The Artillery Museum of Finland is a special military museum dedicated to the history of the artillery from the 15th century to the present day. It was located in Niinisalo from 1977 to 1997 and in 1997 relocated to Hämeenlinna.
There are almost a hundred guns, grenade launchers and rocket launchers of different make from 13 different countries. The gun collection of the museum is unique, the most comprehensive in the Scandinavia. As far as it is known there is no other museum outside Russia with a collection on Russian and Soviet artillery equipment as exhaustive as this.
The buildings of museum, Linnankasarmi, date back to the Russian regime, to the Autonomy 1809–1917. The construction of the barracks started in 1850 and was completed in 1913. The archaeological committee values Linnankasarmi quite highly as a traditional military area and prehistoric site because the medieval town of Hämeenlinna has once been here and its remains are still under the barrack yard. More over, Häme Castle is right next door and its century's long tradition includes also artillery.
Augustusburg Palace represents one of the first examples of Rococo creations in Germany. For the Cologne elector and archbishop Clemens August of the House of Wittelsbach it was the favourite residence. In 1725 the Westphalian architect Johann Conrad Schlaun was commissioned by Clemens August to begin the construction of the palace on the ruins of a medieval moated castle.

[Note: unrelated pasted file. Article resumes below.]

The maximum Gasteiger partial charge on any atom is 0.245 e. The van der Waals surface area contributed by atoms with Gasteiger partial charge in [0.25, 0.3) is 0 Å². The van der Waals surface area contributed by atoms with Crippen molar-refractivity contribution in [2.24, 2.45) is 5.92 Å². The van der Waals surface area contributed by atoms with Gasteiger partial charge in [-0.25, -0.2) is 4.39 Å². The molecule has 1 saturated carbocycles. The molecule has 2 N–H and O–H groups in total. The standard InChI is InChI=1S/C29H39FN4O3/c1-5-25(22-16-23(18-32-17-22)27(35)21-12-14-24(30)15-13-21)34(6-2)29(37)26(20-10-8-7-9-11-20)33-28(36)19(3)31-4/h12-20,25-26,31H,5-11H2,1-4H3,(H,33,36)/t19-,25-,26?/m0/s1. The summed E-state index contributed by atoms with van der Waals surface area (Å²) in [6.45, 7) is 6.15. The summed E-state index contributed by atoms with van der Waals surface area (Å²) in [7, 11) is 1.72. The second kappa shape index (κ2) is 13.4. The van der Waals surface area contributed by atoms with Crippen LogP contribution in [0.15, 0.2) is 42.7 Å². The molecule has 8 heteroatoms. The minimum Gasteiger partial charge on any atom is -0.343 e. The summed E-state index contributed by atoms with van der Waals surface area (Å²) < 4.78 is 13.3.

In 1728, the Bavarian court architect François de Cuvilliés took over and made the palace into one of the most glorious residences of its time. Until its completion in 1768, numerous outstanding artists of European renown contributed to its beauty. A prime example of the calibre of artists employed here is Balthasar Neumann, who created the design for the magnificent staircase, an enchanting creation full of dynamism and elegance. The magical interplay of architecture, sculpture, painting and garden design made the Brühl Palaces a masterpiece of German Rococo.
UNESCO honoured history and present of the Rococo Palaces by inscribing Augustusburg Palace – together with Falkenlust Palace and their extensive gardens – on the World Heritage List in 1984. From 1949 onwards, Augustusburg Palace was used for representative purposes by the German Federal President and the Federal Government for many decades.
In 1728, Dominique Girard designed the palace gardens according to French models. Owing to constant renovation and care, it is today one of the most authentic examples of 18th century garden design in Europe. Next to the Baroque gardens, Peter Joseph Lenné redesigned the forested areas based on English landscaping models. Today it is a wonderful place to have a walk.